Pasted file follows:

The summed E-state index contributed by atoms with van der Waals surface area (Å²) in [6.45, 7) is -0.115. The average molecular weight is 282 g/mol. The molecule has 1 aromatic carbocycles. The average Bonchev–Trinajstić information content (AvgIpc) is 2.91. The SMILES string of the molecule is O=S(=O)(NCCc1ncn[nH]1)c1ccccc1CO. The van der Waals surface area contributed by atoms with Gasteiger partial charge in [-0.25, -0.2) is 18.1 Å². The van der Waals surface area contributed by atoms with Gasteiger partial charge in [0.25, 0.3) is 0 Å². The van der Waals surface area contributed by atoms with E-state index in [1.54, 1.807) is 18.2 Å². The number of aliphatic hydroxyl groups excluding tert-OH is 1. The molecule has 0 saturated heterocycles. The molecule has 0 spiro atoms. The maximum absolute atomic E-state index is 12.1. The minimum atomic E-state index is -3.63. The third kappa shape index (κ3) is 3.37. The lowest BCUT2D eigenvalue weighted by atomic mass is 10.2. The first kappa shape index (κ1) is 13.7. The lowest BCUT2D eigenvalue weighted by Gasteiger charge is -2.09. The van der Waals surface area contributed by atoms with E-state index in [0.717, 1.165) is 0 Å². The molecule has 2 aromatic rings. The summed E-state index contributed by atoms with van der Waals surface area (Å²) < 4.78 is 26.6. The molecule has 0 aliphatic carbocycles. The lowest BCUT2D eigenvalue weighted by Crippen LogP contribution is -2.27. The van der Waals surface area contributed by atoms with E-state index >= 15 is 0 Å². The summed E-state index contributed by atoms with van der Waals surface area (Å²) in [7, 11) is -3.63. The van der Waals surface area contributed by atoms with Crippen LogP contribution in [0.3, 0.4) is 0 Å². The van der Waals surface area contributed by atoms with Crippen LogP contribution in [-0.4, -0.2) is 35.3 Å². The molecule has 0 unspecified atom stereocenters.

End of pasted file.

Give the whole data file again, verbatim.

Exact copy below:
The summed E-state index contributed by atoms with van der Waals surface area (Å²) in [6.45, 7) is -0.115. The average molecular weight is 282 g/mol. The molecule has 1 aromatic carbocycles. The average Bonchev–Trinajstić information content (AvgIpc) is 2.91. The SMILES string of the molecule is O=S(=O)(NCCc1ncn[nH]1)c1ccccc1CO. The van der Waals surface area contributed by atoms with Gasteiger partial charge in [-0.25, -0.2) is 18.1 Å². The van der Waals surface area contributed by atoms with Gasteiger partial charge in [0.25, 0.3) is 0 Å². The van der Waals surface area contributed by atoms with E-state index in [1.54, 1.807) is 18.2 Å². The number of aliphatic hydroxyl groups excluding tert-OH is 1. The molecule has 0 saturated heterocycles. The molecule has 0 spiro atoms. The maximum absolute atomic E-state index is 12.1. The minimum atomic E-state index is -3.63. The third kappa shape index (κ3) is 3.37. The lowest BCUT2D eigenvalue weighted by atomic mass is 10.2. The first kappa shape index (κ1) is 13.7. The lowest BCUT2D eigenvalue weighted by Gasteiger charge is -2.09. The van der Waals surface area contributed by atoms with E-state index in [0.717, 1.165) is 0 Å². The molecule has 2 aromatic rings. The summed E-state index contributed by atoms with van der Waals surface area (Å²) < 4.78 is 26.6. The molecule has 0 aliphatic carbocycles. The lowest BCUT2D eigenvalue weighted by Crippen LogP contribution is -2.27. The van der Waals surface area contributed by atoms with E-state index >= 15 is 0 Å². The summed E-state index contributed by atoms with van der Waals surface area (Å²) in [7, 11) is -3.63. The van der Waals surface area contributed by atoms with Crippen LogP contribution in [0.3, 0.4) is 0 Å². The van der Waals surface area contributed by atoms with Crippen LogP contribution in [-0.4, -0.2) is 35.3 Å². The molecule has 0 unspecified atom stereocenters.